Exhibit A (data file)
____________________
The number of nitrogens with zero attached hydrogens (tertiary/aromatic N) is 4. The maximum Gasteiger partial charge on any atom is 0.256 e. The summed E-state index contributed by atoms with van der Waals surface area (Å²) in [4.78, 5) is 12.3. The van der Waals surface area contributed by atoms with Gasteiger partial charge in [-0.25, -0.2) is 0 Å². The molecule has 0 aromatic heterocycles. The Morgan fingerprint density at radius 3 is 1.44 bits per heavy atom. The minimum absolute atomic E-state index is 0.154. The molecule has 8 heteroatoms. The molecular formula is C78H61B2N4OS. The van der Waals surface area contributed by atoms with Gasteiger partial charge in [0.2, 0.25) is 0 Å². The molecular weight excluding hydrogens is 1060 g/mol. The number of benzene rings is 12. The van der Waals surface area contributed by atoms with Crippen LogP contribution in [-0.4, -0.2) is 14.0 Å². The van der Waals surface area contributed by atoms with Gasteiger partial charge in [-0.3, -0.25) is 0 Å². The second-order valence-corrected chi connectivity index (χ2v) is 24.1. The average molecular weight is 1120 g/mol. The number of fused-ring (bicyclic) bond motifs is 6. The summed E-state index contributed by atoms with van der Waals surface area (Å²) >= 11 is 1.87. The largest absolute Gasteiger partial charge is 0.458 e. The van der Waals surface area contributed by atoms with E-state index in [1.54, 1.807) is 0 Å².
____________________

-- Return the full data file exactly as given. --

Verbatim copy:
The number of nitrogens with zero attached hydrogens (tertiary/aromatic N) is 4. The maximum Gasteiger partial charge on any atom is 0.256 e. The summed E-state index contributed by atoms with van der Waals surface area (Å²) in [4.78, 5) is 12.3. The van der Waals surface area contributed by atoms with Gasteiger partial charge in [-0.25, -0.2) is 0 Å². The molecule has 0 aromatic heterocycles. The Morgan fingerprint density at radius 3 is 1.44 bits per heavy atom. The minimum absolute atomic E-state index is 0.154. The molecule has 8 heteroatoms. The molecular formula is C78H61B2N4OS. The van der Waals surface area contributed by atoms with Gasteiger partial charge in [0.2, 0.25) is 0 Å². The molecular weight excluding hydrogens is 1060 g/mol. The number of benzene rings is 12. The van der Waals surface area contributed by atoms with Crippen LogP contribution in [-0.4, -0.2) is 14.0 Å². The van der Waals surface area contributed by atoms with Gasteiger partial charge in [-0.3, -0.25) is 0 Å². The second-order valence-corrected chi connectivity index (χ2v) is 24.1. The average molecular weight is 1120 g/mol. The number of fused-ring (bicyclic) bond motifs is 6. The summed E-state index contributed by atoms with van der Waals surface area (Å²) >= 11 is 1.87. The largest absolute Gasteiger partial charge is 0.458 e. The van der Waals surface area contributed by atoms with E-state index in [1.54, 1.807) is 0 Å².